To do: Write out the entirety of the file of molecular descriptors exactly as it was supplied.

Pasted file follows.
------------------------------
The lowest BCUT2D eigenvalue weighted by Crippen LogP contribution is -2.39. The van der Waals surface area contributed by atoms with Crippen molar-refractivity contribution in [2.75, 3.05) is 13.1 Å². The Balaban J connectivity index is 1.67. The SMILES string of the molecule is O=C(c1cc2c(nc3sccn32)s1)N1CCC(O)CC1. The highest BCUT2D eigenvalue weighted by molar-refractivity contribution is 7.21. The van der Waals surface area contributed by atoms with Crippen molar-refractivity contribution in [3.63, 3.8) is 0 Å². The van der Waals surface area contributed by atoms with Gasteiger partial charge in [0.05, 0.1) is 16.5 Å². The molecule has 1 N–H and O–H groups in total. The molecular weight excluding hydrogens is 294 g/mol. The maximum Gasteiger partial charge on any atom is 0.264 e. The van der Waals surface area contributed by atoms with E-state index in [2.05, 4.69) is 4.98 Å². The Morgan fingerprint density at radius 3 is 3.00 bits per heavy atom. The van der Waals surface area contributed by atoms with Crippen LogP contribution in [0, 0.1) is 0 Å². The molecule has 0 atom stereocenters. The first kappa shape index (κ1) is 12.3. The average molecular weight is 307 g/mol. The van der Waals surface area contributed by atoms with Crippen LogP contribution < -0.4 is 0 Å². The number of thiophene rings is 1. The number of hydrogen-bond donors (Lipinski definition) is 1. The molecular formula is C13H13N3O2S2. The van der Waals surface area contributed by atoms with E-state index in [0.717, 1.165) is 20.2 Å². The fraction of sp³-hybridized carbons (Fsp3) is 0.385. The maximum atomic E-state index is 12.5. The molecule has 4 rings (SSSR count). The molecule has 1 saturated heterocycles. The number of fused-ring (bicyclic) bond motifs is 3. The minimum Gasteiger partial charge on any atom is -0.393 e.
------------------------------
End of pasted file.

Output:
The lowest BCUT2D eigenvalue weighted by Crippen LogP contribution is -2.39. The van der Waals surface area contributed by atoms with Crippen molar-refractivity contribution in [2.75, 3.05) is 13.1 Å². The Balaban J connectivity index is 1.67. The SMILES string of the molecule is O=C(c1cc2c(nc3sccn32)s1)N1CCC(O)CC1. The highest BCUT2D eigenvalue weighted by molar-refractivity contribution is 7.21. The van der Waals surface area contributed by atoms with Crippen molar-refractivity contribution in [3.63, 3.8) is 0 Å². The van der Waals surface area contributed by atoms with Gasteiger partial charge in [0.05, 0.1) is 16.5 Å². The molecule has 1 N–H and O–H groups in total. The molecular weight excluding hydrogens is 294 g/mol. The maximum Gasteiger partial charge on any atom is 0.264 e. The van der Waals surface area contributed by atoms with E-state index in [2.05, 4.69) is 4.98 Å². The Morgan fingerprint density at radius 3 is 3.00 bits per heavy atom. The van der Waals surface area contributed by atoms with Crippen LogP contribution in [0, 0.1) is 0 Å². The molecule has 0 atom stereocenters. The first kappa shape index (κ1) is 12.3. The average molecular weight is 307 g/mol. The van der Waals surface area contributed by atoms with Crippen LogP contribution < -0.4 is 0 Å². The number of thiophene rings is 1. The number of hydrogen-bond donors (Lipinski definition) is 1. The molecular formula is C13H13N3O2S2. The van der Waals surface area contributed by atoms with E-state index in [0.717, 1.165) is 20.2 Å². The fraction of sp³-hybridized carbons (Fsp3) is 0.385. The maximum atomic E-state index is 12.5. The molecule has 4 rings (SSSR count). The molecule has 1 saturated heterocycles. The number of fused-ring (bicyclic) bond motifs is 3. The minimum Gasteiger partial charge on any atom is -0.393 e.